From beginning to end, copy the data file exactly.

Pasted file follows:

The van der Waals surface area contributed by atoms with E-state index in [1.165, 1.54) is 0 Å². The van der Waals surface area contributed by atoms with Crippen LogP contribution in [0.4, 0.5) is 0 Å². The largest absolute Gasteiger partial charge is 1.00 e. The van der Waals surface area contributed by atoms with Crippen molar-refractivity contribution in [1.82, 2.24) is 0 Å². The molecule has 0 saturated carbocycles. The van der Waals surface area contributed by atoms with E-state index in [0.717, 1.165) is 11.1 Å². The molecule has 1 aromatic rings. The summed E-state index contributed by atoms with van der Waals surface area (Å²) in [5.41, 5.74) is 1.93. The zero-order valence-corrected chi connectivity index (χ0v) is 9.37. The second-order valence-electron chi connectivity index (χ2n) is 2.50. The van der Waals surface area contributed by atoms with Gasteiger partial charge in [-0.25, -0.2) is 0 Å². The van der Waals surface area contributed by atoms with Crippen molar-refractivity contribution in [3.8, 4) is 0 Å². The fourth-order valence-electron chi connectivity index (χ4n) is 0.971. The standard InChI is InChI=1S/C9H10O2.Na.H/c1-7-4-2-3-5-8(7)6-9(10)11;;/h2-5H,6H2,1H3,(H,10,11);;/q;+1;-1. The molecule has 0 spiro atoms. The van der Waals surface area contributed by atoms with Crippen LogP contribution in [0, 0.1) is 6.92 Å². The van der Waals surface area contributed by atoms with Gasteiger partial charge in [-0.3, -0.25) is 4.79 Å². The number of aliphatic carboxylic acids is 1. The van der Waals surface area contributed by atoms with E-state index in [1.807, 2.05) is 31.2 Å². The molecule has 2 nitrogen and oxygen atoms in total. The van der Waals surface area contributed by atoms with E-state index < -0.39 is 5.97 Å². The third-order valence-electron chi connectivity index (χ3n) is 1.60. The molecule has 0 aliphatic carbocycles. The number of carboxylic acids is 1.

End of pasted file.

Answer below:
The van der Waals surface area contributed by atoms with E-state index in [1.165, 1.54) is 0 Å². The van der Waals surface area contributed by atoms with Crippen LogP contribution in [0.4, 0.5) is 0 Å². The largest absolute Gasteiger partial charge is 1.00 e. The van der Waals surface area contributed by atoms with Crippen molar-refractivity contribution in [1.82, 2.24) is 0 Å². The molecule has 0 saturated carbocycles. The van der Waals surface area contributed by atoms with E-state index in [0.717, 1.165) is 11.1 Å². The molecule has 1 aromatic rings. The summed E-state index contributed by atoms with van der Waals surface area (Å²) in [5.41, 5.74) is 1.93. The zero-order valence-corrected chi connectivity index (χ0v) is 9.37. The second-order valence-electron chi connectivity index (χ2n) is 2.50. The van der Waals surface area contributed by atoms with Gasteiger partial charge in [-0.25, -0.2) is 0 Å². The van der Waals surface area contributed by atoms with Crippen molar-refractivity contribution in [3.8, 4) is 0 Å². The fourth-order valence-electron chi connectivity index (χ4n) is 0.971. The standard InChI is InChI=1S/C9H10O2.Na.H/c1-7-4-2-3-5-8(7)6-9(10)11;;/h2-5H,6H2,1H3,(H,10,11);;/q;+1;-1. The molecule has 0 spiro atoms. The van der Waals surface area contributed by atoms with Crippen LogP contribution in [0, 0.1) is 6.92 Å². The van der Waals surface area contributed by atoms with Gasteiger partial charge in [-0.3, -0.25) is 4.79 Å². The number of aliphatic carboxylic acids is 1. The van der Waals surface area contributed by atoms with E-state index in [1.807, 2.05) is 31.2 Å². The molecule has 2 nitrogen and oxygen atoms in total. The van der Waals surface area contributed by atoms with E-state index < -0.39 is 5.97 Å². The third-order valence-electron chi connectivity index (χ3n) is 1.60. The molecule has 0 aliphatic carbocycles. The number of carboxylic acids is 1.